I would have been around 25, growing up, working and studying in Melbourne, Australia. The whole city is filled up with travelers, backpackers hostels around every corner of the CBD and quaint little coffee shops boasting currencies from all parts of the world as part of the wall décor. I used to frequent them as often as I had the chance and not once, but many times over, I was told to make Thailand and South East Asia a part of my little itinerary.
Over these smoking hot shakshukas and lattes, I made plans, but as often happens; other things take prominence over these plans. So for personal and professional reasons, I had to postpone my trip to Thailand and other places in my little notebook, and switch off holiday mode altogether for over 5 years.
Recently, my beloved father, a completely home-loving comfort obsessed creature, who paradoxically has a globe trotter for a daughter, passed away. He tried for many years to make a docile domestic goddess of his daughter, but he should know, that the day after he passed away, I woke up, fired up my phone and booked a ticket to Thailand.
So this trip was in many ways a peep through the looking glass and finding that people are who they are, and my way of celebrating his life and idiosyncrasies.
Thailand also, happens to be this often used word exotic, and idiosyncratic. It has an economy that defies most other economies of the world, its history is marvelously studded in ancient quests and the bustling streets of Bangkok coo and caw hints and clues to uncovering some of this treasure. Like most people of my generation, Leonardo Di Caprio in his role in The Beach encapsulated the thrill of high adventure and its costs and when it released, the dare was out. Anybody who called themselves a traveler worth any salt had to make this journey, drink snake blood on Khao San Road and make it through a full moon party not knowing whether they would indeed turn up on the return ticket, and be there to admire the adventure from an internet café halfway across the world, like the hero of this movie did. I was chicken. I did not go to Thailand then.
I, on the other hand, plonked myself in one of the many bars on Khao San Road and ordered a happy hour Moo Moo (Cranberry Juice and Vodka) to local Thai boys renditioning Wonderwall by Oasis, to wafts of Pad Thai and other curious travellers and kept stunning myself, my mind raving mad at the this truly exotic configuration of the same Rubik’s Cube. I had become the kind of tourist The Beach was all about avoiding.
At any other point through my adventures, I was the Tilda Swinton of the Beach, first at the scene of trouble, making every bit of count, designing and concocting the nature of these daredevilian adventures, pushing my luck as hard and far as I could. As I sat there on the couch, I realized why the era of rebellion and new tricks had forever gone. Now there was no-one to really call me out on anything. So I sipped the Moo Moo, took my docile ass to the massage chair and got home to a lovely, toasty ladies dormitory where a bunch of us told stories of all that we saw that day and snacked on dried sugared paw paw and went to bed.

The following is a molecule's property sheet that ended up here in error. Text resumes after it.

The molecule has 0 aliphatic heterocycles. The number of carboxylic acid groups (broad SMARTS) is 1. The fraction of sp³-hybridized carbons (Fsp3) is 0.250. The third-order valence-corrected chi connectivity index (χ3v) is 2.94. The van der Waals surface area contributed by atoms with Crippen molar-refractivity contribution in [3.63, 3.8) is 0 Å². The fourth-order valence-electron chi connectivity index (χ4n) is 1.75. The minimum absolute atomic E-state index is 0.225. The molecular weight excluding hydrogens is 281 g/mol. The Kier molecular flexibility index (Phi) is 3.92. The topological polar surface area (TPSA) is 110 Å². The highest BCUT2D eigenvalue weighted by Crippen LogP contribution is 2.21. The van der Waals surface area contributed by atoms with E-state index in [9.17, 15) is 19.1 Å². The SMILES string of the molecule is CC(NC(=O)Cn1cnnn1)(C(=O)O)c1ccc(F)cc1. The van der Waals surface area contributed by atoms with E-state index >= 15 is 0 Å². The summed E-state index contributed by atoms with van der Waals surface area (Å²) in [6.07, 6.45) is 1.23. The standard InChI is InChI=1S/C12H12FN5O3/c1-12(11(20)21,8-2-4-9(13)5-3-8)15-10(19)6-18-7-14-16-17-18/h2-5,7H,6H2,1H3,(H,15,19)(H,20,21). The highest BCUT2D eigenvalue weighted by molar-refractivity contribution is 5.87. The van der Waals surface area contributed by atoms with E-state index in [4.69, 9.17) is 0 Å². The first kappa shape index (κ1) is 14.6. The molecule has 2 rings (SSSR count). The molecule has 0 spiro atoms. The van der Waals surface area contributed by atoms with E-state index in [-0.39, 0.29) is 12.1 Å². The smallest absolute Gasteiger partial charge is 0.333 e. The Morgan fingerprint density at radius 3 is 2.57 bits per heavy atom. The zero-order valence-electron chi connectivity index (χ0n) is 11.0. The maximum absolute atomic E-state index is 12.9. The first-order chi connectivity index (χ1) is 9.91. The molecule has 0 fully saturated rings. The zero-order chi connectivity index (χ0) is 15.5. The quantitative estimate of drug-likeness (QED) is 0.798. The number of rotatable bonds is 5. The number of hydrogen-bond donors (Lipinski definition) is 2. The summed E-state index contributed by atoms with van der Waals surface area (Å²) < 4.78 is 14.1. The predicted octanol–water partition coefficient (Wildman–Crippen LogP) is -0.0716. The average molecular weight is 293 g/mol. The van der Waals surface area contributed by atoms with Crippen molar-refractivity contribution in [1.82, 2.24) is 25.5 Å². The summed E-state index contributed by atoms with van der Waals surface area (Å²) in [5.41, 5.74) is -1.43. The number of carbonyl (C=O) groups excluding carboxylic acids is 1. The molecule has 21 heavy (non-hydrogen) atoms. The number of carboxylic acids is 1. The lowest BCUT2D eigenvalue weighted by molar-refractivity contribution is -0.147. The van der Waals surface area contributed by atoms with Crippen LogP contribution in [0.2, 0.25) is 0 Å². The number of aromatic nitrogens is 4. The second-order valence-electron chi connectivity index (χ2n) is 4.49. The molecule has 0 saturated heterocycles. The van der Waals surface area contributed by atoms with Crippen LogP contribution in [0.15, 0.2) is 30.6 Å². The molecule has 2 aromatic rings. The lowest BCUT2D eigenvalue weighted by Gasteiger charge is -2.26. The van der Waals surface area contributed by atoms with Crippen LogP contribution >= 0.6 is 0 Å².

I had another day left and I didn’t even want to get out of bed. But there I was, in Thailand, so I dragged myself out and checked into a bus tour of the ancient city of Ayutthaya. I made interesting but nonsensical all the same discoveries about the Ramayana. Ayutthayya being another version of Ayodhya.
I let my mind wander. I found myself hypothesizing that The BJP in India with it right-centered politics and Hindutva really didn’t know that the God King Rama somehow up and went east, to the country of his wife’s birth, then Mithila and there, after King Asoka’s resolution to drop his arms for peace, Buddhists have been recounting the Ramayana in ways all their own and very dichotomously so. The monarchy in Thailand retains Lord Rama’s title and the local news there take pot shots of this king, whose somewhat sacrilegious antics like turning up in underwear with his mistress in public. But the city is full of his father’s edifying glory, with statues and humongous posters decorating public buildings. In Thailand, is a version of the ideal man, Lord Rama’s debauched life. If it is ever proven, that he is indeed a direct descendant of the line of Lord Rama and Sita, it would be interesting to see what the BJP makes of this.
Most of all, the Thai have a very curveball accent of English, which I couldn’t hear enough of. The usual toothless man, this time driving a taxi to get me from the airport to the hostel where I stayed in Silom Road, goes Lub D! 400 baht! (the name of the hostel which I think comes from Loved it!).The woman making the pad thai has a sing song way of telling me my options- egg, chicken, pork, prawns, scallops, chillies soaked in rice wine vinegar, peanuts and those garnee onions that go on top. The best thing about this part was that I got to tell my dad, I’m gobbling this. You are not.
Thailand for me is the trotter seeing to it that the world never wants for a dab of the unreal.
Fisherman in village
String tugging at little fish
They won’t be caught!